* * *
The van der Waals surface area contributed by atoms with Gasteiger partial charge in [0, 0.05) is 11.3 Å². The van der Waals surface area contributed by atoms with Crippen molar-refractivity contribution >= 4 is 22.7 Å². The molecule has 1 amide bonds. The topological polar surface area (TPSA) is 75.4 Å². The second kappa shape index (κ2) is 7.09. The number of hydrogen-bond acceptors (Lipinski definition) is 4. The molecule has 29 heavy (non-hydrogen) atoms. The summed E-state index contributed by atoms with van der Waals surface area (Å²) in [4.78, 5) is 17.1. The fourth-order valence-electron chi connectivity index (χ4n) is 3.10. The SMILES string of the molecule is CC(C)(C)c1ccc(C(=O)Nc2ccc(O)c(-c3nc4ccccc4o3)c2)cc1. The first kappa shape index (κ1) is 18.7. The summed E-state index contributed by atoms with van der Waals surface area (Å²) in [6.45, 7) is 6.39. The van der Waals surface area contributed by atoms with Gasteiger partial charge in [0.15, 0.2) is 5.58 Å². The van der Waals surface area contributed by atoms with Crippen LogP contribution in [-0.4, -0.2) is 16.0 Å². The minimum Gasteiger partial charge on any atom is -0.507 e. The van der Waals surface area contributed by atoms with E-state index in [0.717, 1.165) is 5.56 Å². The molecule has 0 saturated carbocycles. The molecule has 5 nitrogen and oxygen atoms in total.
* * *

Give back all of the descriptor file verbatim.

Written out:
The van der Waals surface area contributed by atoms with Gasteiger partial charge in [0, 0.05) is 11.3 Å². The van der Waals surface area contributed by atoms with Crippen molar-refractivity contribution >= 4 is 22.7 Å². The molecule has 1 amide bonds. The topological polar surface area (TPSA) is 75.4 Å². The second kappa shape index (κ2) is 7.09. The number of hydrogen-bond acceptors (Lipinski definition) is 4. The molecule has 29 heavy (non-hydrogen) atoms. The summed E-state index contributed by atoms with van der Waals surface area (Å²) in [4.78, 5) is 17.1. The fourth-order valence-electron chi connectivity index (χ4n) is 3.10. The SMILES string of the molecule is CC(C)(C)c1ccc(C(=O)Nc2ccc(O)c(-c3nc4ccccc4o3)c2)cc1. The first kappa shape index (κ1) is 18.7. The summed E-state index contributed by atoms with van der Waals surface area (Å²) in [6.45, 7) is 6.39. The van der Waals surface area contributed by atoms with Gasteiger partial charge in [0.15, 0.2) is 5.58 Å². The van der Waals surface area contributed by atoms with Crippen LogP contribution in [-0.4, -0.2) is 16.0 Å². The minimum Gasteiger partial charge on any atom is -0.507 e. The van der Waals surface area contributed by atoms with E-state index in [0.717, 1.165) is 5.56 Å². The molecule has 0 saturated carbocycles. The molecule has 5 nitrogen and oxygen atoms in total.